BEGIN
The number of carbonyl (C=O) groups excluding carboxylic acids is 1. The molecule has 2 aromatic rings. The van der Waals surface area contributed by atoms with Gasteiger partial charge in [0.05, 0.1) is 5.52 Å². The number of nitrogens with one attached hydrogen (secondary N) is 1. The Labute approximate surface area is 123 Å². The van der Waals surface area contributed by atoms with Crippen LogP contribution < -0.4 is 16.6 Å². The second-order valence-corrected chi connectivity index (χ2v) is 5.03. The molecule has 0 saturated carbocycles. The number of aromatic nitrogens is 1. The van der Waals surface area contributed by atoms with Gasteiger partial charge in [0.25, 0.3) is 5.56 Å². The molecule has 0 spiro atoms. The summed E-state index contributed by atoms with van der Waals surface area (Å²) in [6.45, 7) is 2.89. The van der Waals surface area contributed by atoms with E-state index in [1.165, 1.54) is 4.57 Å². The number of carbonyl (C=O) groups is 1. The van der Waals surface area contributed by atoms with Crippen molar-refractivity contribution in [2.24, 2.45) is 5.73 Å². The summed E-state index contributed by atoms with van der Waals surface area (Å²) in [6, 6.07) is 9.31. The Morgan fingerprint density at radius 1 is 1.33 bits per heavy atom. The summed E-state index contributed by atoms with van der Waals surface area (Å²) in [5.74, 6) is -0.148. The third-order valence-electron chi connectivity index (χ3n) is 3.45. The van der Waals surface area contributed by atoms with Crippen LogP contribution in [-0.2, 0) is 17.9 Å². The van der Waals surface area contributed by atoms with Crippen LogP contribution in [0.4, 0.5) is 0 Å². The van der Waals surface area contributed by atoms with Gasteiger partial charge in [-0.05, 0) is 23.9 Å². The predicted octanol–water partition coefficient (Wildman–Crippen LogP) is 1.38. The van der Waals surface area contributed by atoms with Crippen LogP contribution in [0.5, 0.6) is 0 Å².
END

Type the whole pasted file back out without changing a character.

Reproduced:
The number of carbonyl (C=O) groups excluding carboxylic acids is 1. The molecule has 2 aromatic rings. The van der Waals surface area contributed by atoms with Gasteiger partial charge in [0.05, 0.1) is 5.52 Å². The number of nitrogens with one attached hydrogen (secondary N) is 1. The Labute approximate surface area is 123 Å². The van der Waals surface area contributed by atoms with Crippen LogP contribution < -0.4 is 16.6 Å². The second-order valence-corrected chi connectivity index (χ2v) is 5.03. The molecule has 0 saturated carbocycles. The number of aromatic nitrogens is 1. The van der Waals surface area contributed by atoms with Gasteiger partial charge in [0.25, 0.3) is 5.56 Å². The molecule has 0 spiro atoms. The summed E-state index contributed by atoms with van der Waals surface area (Å²) in [6.45, 7) is 2.89. The van der Waals surface area contributed by atoms with E-state index in [1.165, 1.54) is 4.57 Å². The number of carbonyl (C=O) groups is 1. The van der Waals surface area contributed by atoms with Crippen molar-refractivity contribution in [2.24, 2.45) is 5.73 Å². The summed E-state index contributed by atoms with van der Waals surface area (Å²) in [6, 6.07) is 9.31. The Morgan fingerprint density at radius 1 is 1.33 bits per heavy atom. The summed E-state index contributed by atoms with van der Waals surface area (Å²) in [5.74, 6) is -0.148. The third-order valence-electron chi connectivity index (χ3n) is 3.45. The van der Waals surface area contributed by atoms with Crippen LogP contribution in [-0.2, 0) is 17.9 Å². The van der Waals surface area contributed by atoms with Crippen LogP contribution in [0.4, 0.5) is 0 Å². The van der Waals surface area contributed by atoms with Gasteiger partial charge in [-0.05, 0) is 23.9 Å². The predicted octanol–water partition coefficient (Wildman–Crippen LogP) is 1.38. The van der Waals surface area contributed by atoms with Crippen LogP contribution in [0.5, 0.6) is 0 Å².